If you own a stake in Tilray (NASDAQ:TLRY) and want to know what’s going to make or break Tilray stock following its upcoming quarterly earnings report, look no further than the responses to quarterly reports from rivals Aurora Cannabis (NYSE:ACB) and Canopy Growth (NYSE:CGC). Investors, professionals and amateurs alike, have already indicated what annoys and delights them.
There’s no certainty as to when that announcement might be made, to be clear. Given the company’s prior announcement cadence, it was widely presumed the news would drop on Feb. 13. It didn’t.
Also noteworthy is the timing of Canopy Growth’s report, which was posted late in the night on Feb. 14, just beating its regulatory deadline. Tilray’s post could surface at any time, without warning, if Canopy’s timing is any indication.
Every hour between now and when that happens, though, is an hour owners of TLRY stock can use to better figure out what’s making pot stocks tick.
Cannabis Industry’s Hot Buttons
The responses to the quarterly numbers for the cannabis industry’s most recognizable names thus far has been mixed.
More than that, however, it has been surprisingly muted given the mania that surrounded these names in the latter half of last year. Canopy Growth stock was up measurably but modestly on Friday following Thursday evening’s post, while shares of Aurora Cannabis have slumped somewhat since delivering last quarter’s numbers on Monday, Feb. 11.
The market has made it clear how it’s judging marijuana stocks, however. Chief among the concerns? Believe it or not, profitability … sort of.
Nobody really expected any cannabis startup to turn a GAAP profit last quarter, even though Canada’s legalization in October led to triple-digit revenue growth. All of the key names in the business are spending briskly on acquisitions, positioning for the day when market share matters.
Still, it has already become a part of the discussion. Canaccord Genuity analyst Matt Bottomley made a point of pointing out Canopy Growth’s gross margins fell sequentially, from 28% to 22%.
In that same vein, Cowen analyst Vivien Azer wrote “WEED [Canopy Growth’s Canadian ticker] net revenues of $83 mm were up 256% sequentially, and in line with consensus, which is a relief given the meaningful miss last quarter. The offset, however, seems to be an absence of production efficiencies as cash COGS (cost of goods sold) / gram continued to climb, and was $5.11 in the quarter, a far cry from the $2-3 we see from WEED’s peers.”
The fact that such matters are being discussed so soon is telling.
Companies Controlling the Narrative
Canopy’s $75.1 billion (Canadian) EBITDA loss was tough to overlook versus the $5.6 billion (again, Canadian) EBITDA loss suffered in the same quarter a year earlier against a backdrop of the 282% year-over-year improvement in revenue.
Nevertheless, the industry has learned quickly the importance of managing perceptions. CFO Timothy Saunders redirected investors’ attention to the EBITDA figure, which abated some of the company’s net loss that includes stock-based compensation expense. That figure looked considerably healthier than the GAAP bottom line.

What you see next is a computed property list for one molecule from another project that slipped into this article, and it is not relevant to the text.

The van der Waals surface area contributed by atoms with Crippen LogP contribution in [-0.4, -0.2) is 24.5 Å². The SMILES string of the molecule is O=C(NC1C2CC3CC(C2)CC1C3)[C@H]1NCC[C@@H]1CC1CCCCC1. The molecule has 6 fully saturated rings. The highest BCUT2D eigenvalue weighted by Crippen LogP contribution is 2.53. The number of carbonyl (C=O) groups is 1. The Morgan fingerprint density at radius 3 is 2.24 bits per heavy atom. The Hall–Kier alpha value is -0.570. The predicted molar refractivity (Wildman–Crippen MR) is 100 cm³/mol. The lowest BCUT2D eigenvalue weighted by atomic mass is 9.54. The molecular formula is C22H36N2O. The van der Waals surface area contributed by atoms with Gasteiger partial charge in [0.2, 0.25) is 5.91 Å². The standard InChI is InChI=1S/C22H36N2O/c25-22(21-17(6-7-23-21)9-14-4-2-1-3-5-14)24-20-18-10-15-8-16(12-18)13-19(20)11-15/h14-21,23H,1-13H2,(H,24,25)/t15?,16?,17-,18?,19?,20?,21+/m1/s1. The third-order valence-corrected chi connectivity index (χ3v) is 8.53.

Canopy’s quarterly report also conceded, perhaps preemptively, that the average selling price of dried leaves fell from $8.30 (Canadian) per gram a year ago to $7.33 per gram last quarter. That company added, however, that it expects pricing to stabilize in the foreseeable future.
The price declines subtly rekindle concerns that the bigger the marijuana industry becomes, the more commoditized it will become, ultimately launching a price war. Small and poorly-funded companies that spend too aggressively to secure market share may find lower pricing power makes it difficult, if not impossible, to service all their debt and justify bloated, complicated organizational structures.
Aurora’s official statement acknowledged the same, explaining “The decrease [in gross margin] was primarily due to a lower average selling price per gram of dried cannabis, the impact of excise taxes on medical cannabis net revenues, and a temporarily lower proportion of cannabis oil sales in the company’s sales mix ratio.”
To that end, Aurora’s gross margin on cannabis sales fell sequentially from 70% to 54%, and were down from 63% in the comparable quarter a year earlier. Like Canopy Growth though, Aurora was sure to suggest the trend was a temporary one.
These organizations have already learned the importance of managing narratives. Tilray’s effort to do the same will be worth noting.
Looking Ahead for Tilray Stock
They’re metrics that seemingly hadn’t mattered until now. To date, fans and followers of marijuana’s legalization movement were content to let the premise of pot be enough to justify ownership of these names. Perhaps more keenly aware than usual that all of this capital consumption has to be justified sooner or later though, the market has imposed some pretty traditional criteria on the relatively young industry’s stocks.
As for Tilray stock, as of the latest look, the small group of analysts following it are calling for a top line of $12.8 million to lead to a per-share loss of 14 cents for the recently ended quarter.
Undoubtedly investors will pass some degree of judgment based on how the company’s results match up to expectations. More than that, though, it looks as if the market is already willing to weigh pot stocks on more meaningful measures like margins, pricing power and efficiency. Tilray doesn’t have to turn a profit, but it does have to stack up against its competitors.
That happened much sooner than it normally has for other “new” industries.
As of this writing, James Brumley did not hold a position in any of the aforementioned securities. You can learn more about James at his site, jamesbrumley.com, or follow him on Twitter, at @jbrumley.